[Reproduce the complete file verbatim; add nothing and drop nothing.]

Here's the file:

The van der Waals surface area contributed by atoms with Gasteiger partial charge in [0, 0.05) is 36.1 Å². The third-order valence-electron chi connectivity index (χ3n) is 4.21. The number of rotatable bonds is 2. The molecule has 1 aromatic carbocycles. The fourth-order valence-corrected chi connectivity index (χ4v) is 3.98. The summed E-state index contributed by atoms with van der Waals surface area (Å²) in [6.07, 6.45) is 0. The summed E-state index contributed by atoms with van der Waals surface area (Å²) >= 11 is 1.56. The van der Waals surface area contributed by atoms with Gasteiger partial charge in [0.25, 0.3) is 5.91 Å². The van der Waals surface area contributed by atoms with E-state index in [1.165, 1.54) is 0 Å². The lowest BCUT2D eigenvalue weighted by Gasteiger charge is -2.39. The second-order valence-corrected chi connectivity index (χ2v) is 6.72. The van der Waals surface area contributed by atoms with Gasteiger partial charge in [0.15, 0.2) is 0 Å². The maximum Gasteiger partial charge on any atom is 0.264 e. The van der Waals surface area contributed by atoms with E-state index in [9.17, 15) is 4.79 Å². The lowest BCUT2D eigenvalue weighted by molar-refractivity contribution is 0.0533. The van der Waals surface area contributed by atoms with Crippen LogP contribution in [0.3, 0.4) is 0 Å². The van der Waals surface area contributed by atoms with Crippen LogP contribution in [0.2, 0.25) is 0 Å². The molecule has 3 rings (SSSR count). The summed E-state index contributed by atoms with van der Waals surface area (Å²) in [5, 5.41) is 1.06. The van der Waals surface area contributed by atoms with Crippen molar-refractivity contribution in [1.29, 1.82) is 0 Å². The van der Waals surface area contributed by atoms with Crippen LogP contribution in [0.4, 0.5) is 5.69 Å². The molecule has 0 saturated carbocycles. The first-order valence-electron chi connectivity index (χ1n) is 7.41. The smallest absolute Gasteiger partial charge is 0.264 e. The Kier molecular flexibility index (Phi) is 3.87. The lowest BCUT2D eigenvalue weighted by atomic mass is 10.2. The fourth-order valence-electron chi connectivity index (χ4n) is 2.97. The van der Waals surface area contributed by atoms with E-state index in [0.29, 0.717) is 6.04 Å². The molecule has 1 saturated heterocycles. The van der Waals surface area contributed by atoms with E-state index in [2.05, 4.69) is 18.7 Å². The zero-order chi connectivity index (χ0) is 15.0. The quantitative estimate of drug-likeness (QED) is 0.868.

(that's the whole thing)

The van der Waals surface area contributed by atoms with Gasteiger partial charge in [0, 0.05) is 36.1 Å². The third-order valence-electron chi connectivity index (χ3n) is 4.21. The number of rotatable bonds is 2. The molecule has 1 aromatic carbocycles. The fourth-order valence-corrected chi connectivity index (χ4v) is 3.98. The summed E-state index contributed by atoms with van der Waals surface area (Å²) in [6.07, 6.45) is 0. The summed E-state index contributed by atoms with van der Waals surface area (Å²) >= 11 is 1.56. The van der Waals surface area contributed by atoms with Gasteiger partial charge in [0.25, 0.3) is 5.91 Å². The van der Waals surface area contributed by atoms with E-state index in [1.165, 1.54) is 0 Å². The lowest BCUT2D eigenvalue weighted by Gasteiger charge is -2.39. The second-order valence-corrected chi connectivity index (χ2v) is 6.72. The van der Waals surface area contributed by atoms with Gasteiger partial charge in [0.15, 0.2) is 0 Å². The maximum Gasteiger partial charge on any atom is 0.264 e. The van der Waals surface area contributed by atoms with E-state index in [9.17, 15) is 4.79 Å². The lowest BCUT2D eigenvalue weighted by molar-refractivity contribution is 0.0533. The van der Waals surface area contributed by atoms with Crippen LogP contribution in [0.3, 0.4) is 0 Å². The van der Waals surface area contributed by atoms with Crippen LogP contribution in [0.2, 0.25) is 0 Å². The molecule has 3 rings (SSSR count). The summed E-state index contributed by atoms with van der Waals surface area (Å²) in [5, 5.41) is 1.06. The van der Waals surface area contributed by atoms with Crippen molar-refractivity contribution in [1.29, 1.82) is 0 Å². The van der Waals surface area contributed by atoms with Crippen LogP contribution in [0.4, 0.5) is 5.69 Å². The molecule has 0 saturated carbocycles. The first-order valence-electron chi connectivity index (χ1n) is 7.41. The smallest absolute Gasteiger partial charge is 0.264 e. The Kier molecular flexibility index (Phi) is 3.87. The lowest BCUT2D eigenvalue weighted by atomic mass is 10.2. The fourth-order valence-electron chi connectivity index (χ4n) is 2.97. The van der Waals surface area contributed by atoms with E-state index in [0.29, 0.717) is 6.04 Å². The molecule has 1 saturated heterocycles. The van der Waals surface area contributed by atoms with E-state index in [2.05, 4.69) is 18.7 Å². The zero-order chi connectivity index (χ0) is 15.0. The quantitative estimate of drug-likeness (QED) is 0.868.